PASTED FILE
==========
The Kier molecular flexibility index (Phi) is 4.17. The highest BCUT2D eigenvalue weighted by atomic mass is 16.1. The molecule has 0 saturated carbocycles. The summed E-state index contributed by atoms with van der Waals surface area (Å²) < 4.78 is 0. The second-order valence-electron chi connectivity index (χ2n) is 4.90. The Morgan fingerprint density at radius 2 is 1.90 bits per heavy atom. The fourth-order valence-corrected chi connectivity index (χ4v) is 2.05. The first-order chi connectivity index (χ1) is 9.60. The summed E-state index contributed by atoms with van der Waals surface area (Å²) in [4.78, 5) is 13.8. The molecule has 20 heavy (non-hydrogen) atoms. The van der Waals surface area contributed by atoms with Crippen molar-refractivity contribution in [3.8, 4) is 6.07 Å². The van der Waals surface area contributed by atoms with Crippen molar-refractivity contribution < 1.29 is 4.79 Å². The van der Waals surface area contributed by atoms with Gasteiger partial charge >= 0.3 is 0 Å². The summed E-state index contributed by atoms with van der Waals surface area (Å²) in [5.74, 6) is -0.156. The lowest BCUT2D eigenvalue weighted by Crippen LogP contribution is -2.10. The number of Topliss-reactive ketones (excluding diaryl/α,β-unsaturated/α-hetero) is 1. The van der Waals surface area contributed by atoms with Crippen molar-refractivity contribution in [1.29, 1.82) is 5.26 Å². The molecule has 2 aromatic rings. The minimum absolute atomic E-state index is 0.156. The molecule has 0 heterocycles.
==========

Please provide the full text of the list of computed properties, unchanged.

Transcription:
The Kier molecular flexibility index (Phi) is 4.17. The highest BCUT2D eigenvalue weighted by atomic mass is 16.1. The molecule has 0 saturated carbocycles. The summed E-state index contributed by atoms with van der Waals surface area (Å²) < 4.78 is 0. The second-order valence-electron chi connectivity index (χ2n) is 4.90. The Morgan fingerprint density at radius 2 is 1.90 bits per heavy atom. The fourth-order valence-corrected chi connectivity index (χ4v) is 2.05. The first-order chi connectivity index (χ1) is 9.60. The summed E-state index contributed by atoms with van der Waals surface area (Å²) in [4.78, 5) is 13.8. The molecule has 20 heavy (non-hydrogen) atoms. The van der Waals surface area contributed by atoms with Crippen molar-refractivity contribution in [3.8, 4) is 6.07 Å². The van der Waals surface area contributed by atoms with Crippen molar-refractivity contribution < 1.29 is 4.79 Å². The van der Waals surface area contributed by atoms with Gasteiger partial charge >= 0.3 is 0 Å². The summed E-state index contributed by atoms with van der Waals surface area (Å²) in [5.74, 6) is -0.156. The lowest BCUT2D eigenvalue weighted by Crippen LogP contribution is -2.10. The number of Topliss-reactive ketones (excluding diaryl/α,β-unsaturated/α-hetero) is 1. The van der Waals surface area contributed by atoms with Crippen molar-refractivity contribution in [1.29, 1.82) is 5.26 Å². The molecule has 2 aromatic rings. The minimum absolute atomic E-state index is 0.156. The molecule has 0 heterocycles.